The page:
Despite an end to the country’s civil war in 2003, safety and security in the Democratic Republic of Congo (DRC) remain tenuous, especially in the eastern and border regions. Due to numerous safety concerns, many foreign governments, including the UK and US, advise their nationals to avoid or limit travel to a number of conflict-prone provinces.
Expats travelling to or living in the Democratic Republic of Congo should register their presence in the country with their embassy.
There are several health and safety issues to be aware of living in the DRC; these may differ depending on where an expat lives or is travelling to. We recommend expats follow the local news and advice of foreign and local authorities.
Crime in the DRC
Crime rates are high in the Democratic Republic of Congo, with both petty and violent crimes occurring frequently. Foreigners are often targeted, especially in the vicinity of hotels and crowded areas. It’s best to remain vigilant at all times, never go out on the streets alone and avoid travelling at night.
The eastern provinces are plagued by insecurity and crimes such as banditry, rape, kidnapping and robbery. Women and children are particularly vulnerable to these crimes. Most travel to these areas is strongly advised against, as, despite the presence of Congolese security forces and peacekeeping troops, these crimes occur largely unchecked.
Expats who wish to explore the DRC and go on safari should also understand the risks. In the east of the country, bordering Uganda, lies Virunga National Park, said to be Africa's oldest national park. There are opportunities for gorilla trekking here. However, armed groups have been known to be active in the park, presenting the risk of kidnap or injury.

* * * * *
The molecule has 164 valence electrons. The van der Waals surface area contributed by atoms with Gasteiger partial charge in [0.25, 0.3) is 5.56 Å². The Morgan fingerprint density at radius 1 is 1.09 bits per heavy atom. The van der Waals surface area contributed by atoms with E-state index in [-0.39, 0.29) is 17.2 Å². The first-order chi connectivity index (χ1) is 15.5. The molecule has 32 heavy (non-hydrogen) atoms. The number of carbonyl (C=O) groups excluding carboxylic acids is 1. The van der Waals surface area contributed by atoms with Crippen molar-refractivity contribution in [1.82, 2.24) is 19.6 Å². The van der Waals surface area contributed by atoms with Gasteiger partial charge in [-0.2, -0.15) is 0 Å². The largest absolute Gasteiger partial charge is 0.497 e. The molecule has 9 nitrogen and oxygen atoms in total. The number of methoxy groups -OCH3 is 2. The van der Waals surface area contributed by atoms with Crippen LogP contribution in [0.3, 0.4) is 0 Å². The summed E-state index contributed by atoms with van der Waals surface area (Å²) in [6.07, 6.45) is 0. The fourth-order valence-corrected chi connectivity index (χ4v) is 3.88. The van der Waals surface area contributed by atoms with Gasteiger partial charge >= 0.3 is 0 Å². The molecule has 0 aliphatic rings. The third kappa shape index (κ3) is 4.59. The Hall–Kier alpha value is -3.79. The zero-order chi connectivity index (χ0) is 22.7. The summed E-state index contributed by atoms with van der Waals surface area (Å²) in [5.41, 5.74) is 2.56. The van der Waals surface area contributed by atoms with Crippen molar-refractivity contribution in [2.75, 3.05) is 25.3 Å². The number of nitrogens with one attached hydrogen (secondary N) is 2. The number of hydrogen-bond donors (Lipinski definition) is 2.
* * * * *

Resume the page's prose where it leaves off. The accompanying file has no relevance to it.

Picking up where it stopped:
Protests in the DRC
Given the country's tenuous political and economic situation, civil unrest is common. Protests and political demonstrations take place often, especially in Kinshasa and Goma. These have a tendency to turn violent rather quickly, and it’s recommended that expats avoid all large protest gatherings.
There may also be a military and police presence. Commercial flights and internet connections are known to be suspended when demonstrations turn seriously violent. While this sounds distressing, it is best to be aware of the situation and follow local media surrounding it. Streets may be blocked as a result, so travel and movement are limited. It's advised to avoid travelling around during times of protests.
Conflict in the DRC
Despite an end to the country's civil war in 2003, safety remains a pressing issue in the eastern provinces of the Democratic Republic of Congo.
Numerous armed groups continue to operate in the region, particularly in Ituri, North Kivu, South Kivu, Bas-Uele, Haut Uele, Tanganyika and Haut-Lomami provinces. Foreign authorities also advise against all travel to the Kasai region and eastern provinces. Despite concerted government and UN efforts, violence continues to affect these areas.
Expats living in the Democratic Republic of Congo are encouraged to monitor the situation in the east of the country carefully and should consult with their local embassy before travelling.
Road safety in the DRC
Travel safety is something to be aware of when getting around. Poorly maintained roads and reckless driving contribute to the many traffic accidents. If expats plan on driving in the DRC, they should be vigilant and drive defensively.
Most car rental agencies only allow renting a vehicle with a driver. Many expats prefer this, as the driver will know how to best navigate the roads.
The authorities also recommend sticking to the main routes, locking doors, keeping windows up and keeping valuables out of sight.
When travelling by taxi, it's best to book and contact a private taxi company or driver and not hail one off the street. This is because of cases of people posing as taxi drivers and then robbing customers.